There don’t seem to be enough bright spots to anticipate the Pirates being contenders anytime soon. Further clouding the picture is that Chief Executive Officer Kevin McClatchy is stepping down at the end of the season, and no one knows if his replacement will want to get rid of Littlefield and Tracy and go with a new management team. Both men have one more year left on their contracts.

Tracy, for his part, makes what sounds like an impassioned plea to stay when he talks about the long-term prospects of the franchise. “I know the fans in Pittsburgh have been waiting a long time and they’re great fans, unbelievable fans with the way they still support us,” Tracy said. “It’s been another tough year. I know that. But things are getting better, I’m telling you. Look at each one of these players. Look at this team coming together.”

  • The two major league teams in Texas are taking different approaches to their ills this season. Houston fired GM Tim Purpura and manager Phil Garner this past week, less than two years after they helped the Astros to the lone World Series berth in the franchise’s 46 seasons. Meanwhile, although Texas has yet to win a playoff series in the 47 seasons since the franchise began as the second incarnation of the Washington Senators in 1961, first-year manager Ron Washington had the 2009 option picked up on his contract this past week.

    “I just felt it was time for a change,” Astros owner Drayton McLane told the Houston Chronicle. “Our goal and objective is to be a champion and I just feel we needed a fresh start. We have not done what we should have done in the last two years and I felt we needed to put more invigoration and enthusiasm into the organization.”

    The Astros went 82-80 last season, finishing second to St. Louis in the NL Central but missing the playoffs. They are 61-76 this year and in fifth place. Tal Smith, president of baseball operations, will handle the GM duties for the remainder of the season, and bench coach Cecil Cooper was elevated to interim manager. McLane and Smith aren’t likely to begin interviews for the GM position until the Astros return home from a 11-day road trip on Sept. 10. “Tal and I have talked about several names,” McLane said.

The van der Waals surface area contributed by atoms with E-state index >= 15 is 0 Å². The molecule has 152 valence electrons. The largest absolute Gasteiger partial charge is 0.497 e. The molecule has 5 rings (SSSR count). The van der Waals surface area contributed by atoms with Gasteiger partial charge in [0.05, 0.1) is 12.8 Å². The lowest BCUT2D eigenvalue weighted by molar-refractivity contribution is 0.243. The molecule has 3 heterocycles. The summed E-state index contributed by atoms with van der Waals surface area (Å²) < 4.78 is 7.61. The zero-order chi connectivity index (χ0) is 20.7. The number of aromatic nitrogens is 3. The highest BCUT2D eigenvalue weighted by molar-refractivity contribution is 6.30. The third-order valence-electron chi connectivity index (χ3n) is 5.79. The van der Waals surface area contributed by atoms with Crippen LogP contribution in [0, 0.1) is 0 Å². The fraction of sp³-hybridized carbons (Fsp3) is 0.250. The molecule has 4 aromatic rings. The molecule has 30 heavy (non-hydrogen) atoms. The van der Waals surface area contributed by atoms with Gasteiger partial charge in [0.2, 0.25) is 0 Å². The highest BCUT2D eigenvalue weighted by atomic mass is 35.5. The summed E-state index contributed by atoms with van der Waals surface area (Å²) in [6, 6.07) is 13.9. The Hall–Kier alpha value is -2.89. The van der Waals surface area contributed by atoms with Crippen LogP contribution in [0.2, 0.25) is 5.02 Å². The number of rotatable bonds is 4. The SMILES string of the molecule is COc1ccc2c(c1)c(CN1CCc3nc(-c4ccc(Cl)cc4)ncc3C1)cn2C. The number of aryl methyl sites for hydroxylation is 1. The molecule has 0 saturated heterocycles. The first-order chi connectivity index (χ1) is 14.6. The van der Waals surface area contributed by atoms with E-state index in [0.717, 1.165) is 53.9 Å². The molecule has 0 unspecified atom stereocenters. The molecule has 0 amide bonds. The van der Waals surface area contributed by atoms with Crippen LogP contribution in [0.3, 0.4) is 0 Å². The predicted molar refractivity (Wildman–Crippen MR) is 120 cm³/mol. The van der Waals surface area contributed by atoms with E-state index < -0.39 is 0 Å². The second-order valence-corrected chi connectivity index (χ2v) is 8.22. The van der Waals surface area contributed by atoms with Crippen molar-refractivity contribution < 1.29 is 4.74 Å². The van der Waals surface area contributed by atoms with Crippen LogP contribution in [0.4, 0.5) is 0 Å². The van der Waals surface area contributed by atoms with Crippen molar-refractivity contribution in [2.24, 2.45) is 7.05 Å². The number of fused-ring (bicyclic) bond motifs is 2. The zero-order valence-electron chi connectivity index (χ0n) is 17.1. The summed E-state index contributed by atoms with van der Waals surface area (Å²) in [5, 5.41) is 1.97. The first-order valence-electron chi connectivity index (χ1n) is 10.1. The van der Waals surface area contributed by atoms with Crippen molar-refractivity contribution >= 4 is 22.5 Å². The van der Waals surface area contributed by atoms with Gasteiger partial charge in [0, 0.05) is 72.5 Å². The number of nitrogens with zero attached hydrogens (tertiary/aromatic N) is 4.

Garner believes Cooper should get the manager’s job on a permanent basis. “I’ve been saying for a couple of years this guy is the most qualified guy out there that hasn’t managed,” Garner said. “Hopefully, this is a long-term fit for the Astros and the city.”

    Over in the American League, the Rangers are last in the Western Division with a 62-73 record, and have had just one winning season since their last division title in 1999. Yet, ownership is happy with what Washington has done as Buck Showalter’s replacement, leading the Rangers to a 39-31 mark since a 23-42 start. “Adversity reveals character,” Rangers GM Jon Daniels told the Dallas Morning News. “It would have been easy for Ron to react negatively, but I think he learned. I do feel confident with his leadership going forward that we’re headed in the right direction.”

  • The press conference announcing that Baltimore had made interim manager Dave Trembley its skipper for 2008 had barely finished when the Orioles went directly into the tank. That was August 22, and the Orioles were pounded 30-3 by Texas in the first game of a doubleheader that night, beginning a nine-game losing streak.

    Of course, horrible finishes have become a tradition in Baltimore since the Orioles began their streak of what almost assuredly will be 10 straight losing seasons back in 1998. Over the past 10 seasons, the Orioles are a dismal 228-311 from August 1 until the end of the season, a .423 winning percentage. That includes a 9-19 record in August this season. Of the 19 August and Septembers dating back to ’98, the Orioles have had only two winning months, going 20-8 in September, 1999 and 18-10 in September, 2004.

    “It’s something that I was aware of, and I am going to have to sort out for myself,” said Orioles President Andy MacPhail, who took over earlier this season, of the late-season failings to the Baltimore Sun. “It’s one of those things that you have to find out what it is and how to combat it.”